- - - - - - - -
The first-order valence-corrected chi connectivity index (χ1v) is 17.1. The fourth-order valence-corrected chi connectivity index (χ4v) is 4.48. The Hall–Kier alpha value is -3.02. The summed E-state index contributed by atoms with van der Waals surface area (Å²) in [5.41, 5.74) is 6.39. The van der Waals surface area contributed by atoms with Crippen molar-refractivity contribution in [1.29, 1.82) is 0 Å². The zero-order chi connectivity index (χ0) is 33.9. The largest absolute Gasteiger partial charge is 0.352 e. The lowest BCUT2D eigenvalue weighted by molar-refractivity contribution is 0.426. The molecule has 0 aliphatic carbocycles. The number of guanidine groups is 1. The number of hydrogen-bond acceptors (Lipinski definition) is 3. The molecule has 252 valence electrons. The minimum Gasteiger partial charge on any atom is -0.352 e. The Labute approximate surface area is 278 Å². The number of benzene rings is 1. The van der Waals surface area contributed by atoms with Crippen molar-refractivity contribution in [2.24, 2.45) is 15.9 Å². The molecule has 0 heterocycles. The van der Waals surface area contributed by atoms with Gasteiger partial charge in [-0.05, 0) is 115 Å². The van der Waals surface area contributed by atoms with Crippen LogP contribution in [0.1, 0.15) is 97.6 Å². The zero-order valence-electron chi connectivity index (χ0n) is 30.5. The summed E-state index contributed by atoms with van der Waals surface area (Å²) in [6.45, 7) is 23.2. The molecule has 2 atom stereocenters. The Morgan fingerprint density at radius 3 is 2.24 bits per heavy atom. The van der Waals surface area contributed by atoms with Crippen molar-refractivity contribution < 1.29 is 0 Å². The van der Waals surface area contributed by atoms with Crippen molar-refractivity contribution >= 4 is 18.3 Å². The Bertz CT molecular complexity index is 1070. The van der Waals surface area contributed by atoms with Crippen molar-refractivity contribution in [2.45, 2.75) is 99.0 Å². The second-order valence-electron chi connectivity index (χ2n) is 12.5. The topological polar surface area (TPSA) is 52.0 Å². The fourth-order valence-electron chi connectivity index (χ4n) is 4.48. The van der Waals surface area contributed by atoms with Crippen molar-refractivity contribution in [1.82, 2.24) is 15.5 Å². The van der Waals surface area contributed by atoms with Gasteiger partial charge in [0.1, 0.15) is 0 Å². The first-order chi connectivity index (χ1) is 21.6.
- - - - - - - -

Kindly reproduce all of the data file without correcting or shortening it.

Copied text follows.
The first-order valence-corrected chi connectivity index (χ1v) is 17.1. The fourth-order valence-corrected chi connectivity index (χ4v) is 4.48. The Hall–Kier alpha value is -3.02. The summed E-state index contributed by atoms with van der Waals surface area (Å²) in [5.41, 5.74) is 6.39. The van der Waals surface area contributed by atoms with Crippen molar-refractivity contribution in [1.29, 1.82) is 0 Å². The zero-order chi connectivity index (χ0) is 33.9. The largest absolute Gasteiger partial charge is 0.352 e. The lowest BCUT2D eigenvalue weighted by molar-refractivity contribution is 0.426. The molecule has 0 aliphatic carbocycles. The number of guanidine groups is 1. The number of hydrogen-bond acceptors (Lipinski definition) is 3. The molecule has 252 valence electrons. The minimum Gasteiger partial charge on any atom is -0.352 e. The Labute approximate surface area is 278 Å². The number of benzene rings is 1. The van der Waals surface area contributed by atoms with Crippen molar-refractivity contribution in [2.24, 2.45) is 15.9 Å². The molecule has 0 heterocycles. The van der Waals surface area contributed by atoms with Gasteiger partial charge in [-0.05, 0) is 115 Å². The van der Waals surface area contributed by atoms with Crippen LogP contribution in [0.1, 0.15) is 97.6 Å². The zero-order valence-electron chi connectivity index (χ0n) is 30.5. The summed E-state index contributed by atoms with van der Waals surface area (Å²) in [6.45, 7) is 23.2. The molecule has 2 atom stereocenters. The Morgan fingerprint density at radius 3 is 2.24 bits per heavy atom. The van der Waals surface area contributed by atoms with Crippen molar-refractivity contribution < 1.29 is 0 Å². The van der Waals surface area contributed by atoms with Crippen molar-refractivity contribution >= 4 is 18.3 Å². The Bertz CT molecular complexity index is 1070. The van der Waals surface area contributed by atoms with Crippen molar-refractivity contribution in [2.45, 2.75) is 99.0 Å². The second-order valence-electron chi connectivity index (χ2n) is 12.5. The topological polar surface area (TPSA) is 52.0 Å². The fourth-order valence-electron chi connectivity index (χ4n) is 4.48. The van der Waals surface area contributed by atoms with Crippen molar-refractivity contribution in [1.82, 2.24) is 15.5 Å². The van der Waals surface area contributed by atoms with Gasteiger partial charge in [0.1, 0.15) is 0 Å². The first-order chi connectivity index (χ1) is 21.6.